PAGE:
RELATION: Conformity and Conflict (Spradley) p. 81-82: Relating to benefits of communication technology, Cultural Anthro (Robbins) p. 64: Relating to Robert Putnam’s idea of erosion of social capital.

I was on a bus this past spring, departing from Humboldt State University and headed toward the hotel with my mother. I was fortunate to be able to converse with the local (not an HSU student) who I happened to be sitting next to. She complimented the bracelet I was wearing, and showed me hers, saying she wanted to alter it somehow. We brainstormed various additions and she told me about her life, her relationships, and health issues. She was ecstatic that someone who sat next to her on a bus could actually have a human conversation. When I brought up that I was going to be an anthropologist, we began to explore the idea of why I was the only one on this bus full of people who had taken the time to converse. Looking around the bus, most people were either sitting silently with headphones on, or looking down at their cellphone texting (or possibly playing games, it is hard to tell these days). Many were doing a combination, creating a bubble of their own world. Her story and opinion sparked my interest in exploring whether the expansion of social media and technology is more beneficial or detrimental to the communication of mankind.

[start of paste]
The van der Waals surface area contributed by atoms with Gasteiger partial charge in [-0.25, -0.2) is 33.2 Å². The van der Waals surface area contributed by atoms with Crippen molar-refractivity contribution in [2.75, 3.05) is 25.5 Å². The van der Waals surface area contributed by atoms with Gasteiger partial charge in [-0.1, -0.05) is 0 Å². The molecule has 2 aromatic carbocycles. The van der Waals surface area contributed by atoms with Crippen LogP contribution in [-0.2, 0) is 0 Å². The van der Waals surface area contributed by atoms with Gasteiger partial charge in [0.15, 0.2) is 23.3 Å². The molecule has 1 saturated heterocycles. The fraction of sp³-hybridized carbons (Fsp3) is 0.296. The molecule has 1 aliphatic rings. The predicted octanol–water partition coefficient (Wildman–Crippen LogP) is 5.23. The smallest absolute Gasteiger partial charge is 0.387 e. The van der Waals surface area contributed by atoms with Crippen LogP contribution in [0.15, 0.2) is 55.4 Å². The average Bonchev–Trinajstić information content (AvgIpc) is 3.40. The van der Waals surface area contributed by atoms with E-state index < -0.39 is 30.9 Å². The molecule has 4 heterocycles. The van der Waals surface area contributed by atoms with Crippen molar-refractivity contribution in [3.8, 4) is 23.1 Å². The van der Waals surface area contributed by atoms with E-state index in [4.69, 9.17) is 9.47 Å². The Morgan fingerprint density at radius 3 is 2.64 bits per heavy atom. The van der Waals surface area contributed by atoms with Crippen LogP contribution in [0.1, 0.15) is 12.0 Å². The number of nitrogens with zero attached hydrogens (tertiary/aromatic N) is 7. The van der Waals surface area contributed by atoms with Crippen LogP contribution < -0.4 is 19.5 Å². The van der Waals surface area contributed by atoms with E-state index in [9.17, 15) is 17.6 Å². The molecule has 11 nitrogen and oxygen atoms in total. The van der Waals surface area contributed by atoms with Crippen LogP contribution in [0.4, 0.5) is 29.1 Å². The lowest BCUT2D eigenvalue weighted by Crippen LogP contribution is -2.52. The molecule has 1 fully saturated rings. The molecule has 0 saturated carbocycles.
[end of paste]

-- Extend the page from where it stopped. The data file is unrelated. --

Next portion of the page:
This encounter originally directed me with the intention of focusing on the negative effects on society from the increase in technology, there are many benefits. In her essay Technology and Society: Anthropologists Investigate the Use of Communications Technology and Reach Surprising Conclusions (Conformity and Conflict chapter 9), Belle Mellor explores the many uses and benefits of technology. For example, she points out the ability to multitask, that “…there is only so much time you can spend talking.” She elaborates saying that messaging allows “…continuous [contact] during the day.” I agree that for those who maintain a busy schedule can really benefit from this technology, especially in situations where personal contact is irrelevant. Mellor also brings up a fantastic point, that increasing technology allows for greater communication across the globe. Many families and friends can easily keep in touch. She brings up a case of a Spanish girl living with her family in Switzerland, who is able to do homework with her aunt in Spain. This is accomplished for free, through the Skype video-internet service.